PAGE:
The Prof. Gates v. the Cops Affair

The story ends: “…As the elders used to tell us, it is about believing things aren’t always going to be this way.” (Denver Post, July 24, 2009, p. 4B) What way? Profiling by the police power. Another word for stereotyping. Another word for jumping to conclusions. Another word for cultural ignorance, especially unacceptable, intolerable and offensive in those trained and hired to keep the peace and watch out for and guard against criminal acts.

The distinguished, Harvard professor of Black Studies was trying to get into his own home. The neighbor reported it as breaking and entering. The neighbor did not know who his neighbor was. Huh!? The cops arrived and arrested the professor, who resisted arrest in his own home. (About that, we do not have the full story at this point.) Pres. Obama said the cops acted “stupidly”, which I believe was a mistake on the President’s part. He said he did not have all the facts, but he proceeded to jump to an evaluative conclusion, and should be rightly criticised for it. HE who pursued legislation in Illinois regarding racial profiling by policemen! I think he, as an American black man, responded to the racial ramifications of “the black experience” before his discipline as a law professor kicked in. A very significant distinction!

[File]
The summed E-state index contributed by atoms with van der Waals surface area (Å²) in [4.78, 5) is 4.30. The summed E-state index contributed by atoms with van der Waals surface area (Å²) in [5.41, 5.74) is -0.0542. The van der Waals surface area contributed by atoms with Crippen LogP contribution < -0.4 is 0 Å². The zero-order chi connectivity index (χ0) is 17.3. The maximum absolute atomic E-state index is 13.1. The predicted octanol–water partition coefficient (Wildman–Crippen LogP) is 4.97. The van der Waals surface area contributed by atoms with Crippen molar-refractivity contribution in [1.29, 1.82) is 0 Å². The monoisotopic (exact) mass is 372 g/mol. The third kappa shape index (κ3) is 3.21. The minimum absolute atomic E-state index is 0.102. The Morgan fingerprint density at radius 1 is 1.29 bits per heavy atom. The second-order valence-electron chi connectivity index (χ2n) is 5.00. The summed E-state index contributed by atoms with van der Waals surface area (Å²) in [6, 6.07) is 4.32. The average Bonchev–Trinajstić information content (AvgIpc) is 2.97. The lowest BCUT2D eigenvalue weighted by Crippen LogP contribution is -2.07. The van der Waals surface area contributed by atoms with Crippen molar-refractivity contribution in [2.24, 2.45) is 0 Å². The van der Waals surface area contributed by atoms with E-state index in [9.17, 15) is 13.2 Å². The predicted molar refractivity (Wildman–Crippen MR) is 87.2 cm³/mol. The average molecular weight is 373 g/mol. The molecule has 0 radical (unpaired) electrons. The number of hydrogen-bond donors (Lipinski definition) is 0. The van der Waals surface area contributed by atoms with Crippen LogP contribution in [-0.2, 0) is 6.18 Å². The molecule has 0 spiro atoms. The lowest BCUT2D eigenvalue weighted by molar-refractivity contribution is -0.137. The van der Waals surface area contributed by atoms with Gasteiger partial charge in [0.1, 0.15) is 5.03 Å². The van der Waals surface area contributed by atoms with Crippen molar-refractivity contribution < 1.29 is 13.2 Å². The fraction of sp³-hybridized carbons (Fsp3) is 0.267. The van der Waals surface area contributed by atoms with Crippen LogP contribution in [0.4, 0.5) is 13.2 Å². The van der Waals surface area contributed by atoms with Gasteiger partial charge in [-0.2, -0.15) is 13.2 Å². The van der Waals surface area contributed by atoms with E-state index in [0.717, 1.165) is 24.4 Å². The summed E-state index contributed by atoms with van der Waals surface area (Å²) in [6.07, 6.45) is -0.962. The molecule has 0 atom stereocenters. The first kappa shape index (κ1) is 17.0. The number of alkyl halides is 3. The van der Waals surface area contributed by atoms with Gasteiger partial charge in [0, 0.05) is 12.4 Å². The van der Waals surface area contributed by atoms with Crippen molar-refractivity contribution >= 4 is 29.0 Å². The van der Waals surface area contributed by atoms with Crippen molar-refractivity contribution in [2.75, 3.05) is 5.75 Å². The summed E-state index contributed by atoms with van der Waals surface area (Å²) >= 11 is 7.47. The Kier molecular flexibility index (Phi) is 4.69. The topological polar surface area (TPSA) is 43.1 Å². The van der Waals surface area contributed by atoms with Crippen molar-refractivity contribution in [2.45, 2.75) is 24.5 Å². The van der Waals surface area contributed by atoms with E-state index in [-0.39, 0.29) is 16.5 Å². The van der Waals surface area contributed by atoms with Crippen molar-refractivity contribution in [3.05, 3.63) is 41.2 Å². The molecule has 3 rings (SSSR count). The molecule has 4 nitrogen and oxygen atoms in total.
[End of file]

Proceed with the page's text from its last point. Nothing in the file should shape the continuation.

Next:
I saw immediately the inconsistency because I have an eye for culture. And I cringed for the President. He ain’t perfect. That black experience is a powerful element in American society. It will not always be that way, as the elders hope. What will change it?

What is civilization’s major means of change? War? Punishment? Education? Democratic societies opt for education, and to the point here, education in cultural studies. (See my other blogs whose url links are on the right side blogroll of this post.) But you will not find such studies in American basic education.

I wish I had the transcript of the dialog and action at the professor’s house. I could disassemble it as an object lesson in intercultural communication and the law.

Everyone living in this so-called “melting pot” (notatall! little cultural flavoring has melted and blended!) needs an eye for culture. Especially policemen! And anyone interacting in a heated situation involving the police.

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